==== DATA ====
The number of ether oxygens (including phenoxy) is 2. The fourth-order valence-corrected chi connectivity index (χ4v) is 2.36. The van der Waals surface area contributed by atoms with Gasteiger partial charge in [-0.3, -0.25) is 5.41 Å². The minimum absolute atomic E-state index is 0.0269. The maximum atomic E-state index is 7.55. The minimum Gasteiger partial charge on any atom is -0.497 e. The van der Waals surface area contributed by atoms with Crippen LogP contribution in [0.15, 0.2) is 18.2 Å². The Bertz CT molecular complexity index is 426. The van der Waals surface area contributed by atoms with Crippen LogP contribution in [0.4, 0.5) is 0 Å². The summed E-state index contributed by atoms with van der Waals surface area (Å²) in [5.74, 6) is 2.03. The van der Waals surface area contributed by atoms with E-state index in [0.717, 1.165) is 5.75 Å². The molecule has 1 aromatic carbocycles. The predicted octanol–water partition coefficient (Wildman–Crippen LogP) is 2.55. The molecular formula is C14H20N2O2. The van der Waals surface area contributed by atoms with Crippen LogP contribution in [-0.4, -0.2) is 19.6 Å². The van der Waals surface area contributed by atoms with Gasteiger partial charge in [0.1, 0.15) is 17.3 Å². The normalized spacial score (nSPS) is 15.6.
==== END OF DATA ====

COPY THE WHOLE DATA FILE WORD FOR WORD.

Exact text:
The number of ether oxygens (including phenoxy) is 2. The fourth-order valence-corrected chi connectivity index (χ4v) is 2.36. The van der Waals surface area contributed by atoms with Gasteiger partial charge in [-0.3, -0.25) is 5.41 Å². The minimum absolute atomic E-state index is 0.0269. The maximum atomic E-state index is 7.55. The minimum Gasteiger partial charge on any atom is -0.497 e. The van der Waals surface area contributed by atoms with Crippen LogP contribution in [0.15, 0.2) is 18.2 Å². The Bertz CT molecular complexity index is 426. The van der Waals surface area contributed by atoms with Crippen LogP contribution in [0.4, 0.5) is 0 Å². The summed E-state index contributed by atoms with van der Waals surface area (Å²) in [5.74, 6) is 2.03. The van der Waals surface area contributed by atoms with E-state index in [0.717, 1.165) is 5.75 Å². The molecule has 1 aromatic carbocycles. The predicted octanol–water partition coefficient (Wildman–Crippen LogP) is 2.55. The molecular formula is C14H20N2O2. The van der Waals surface area contributed by atoms with Crippen LogP contribution in [-0.4, -0.2) is 19.6 Å². The van der Waals surface area contributed by atoms with Gasteiger partial charge in [0.1, 0.15) is 17.3 Å². The normalized spacial score (nSPS) is 15.6.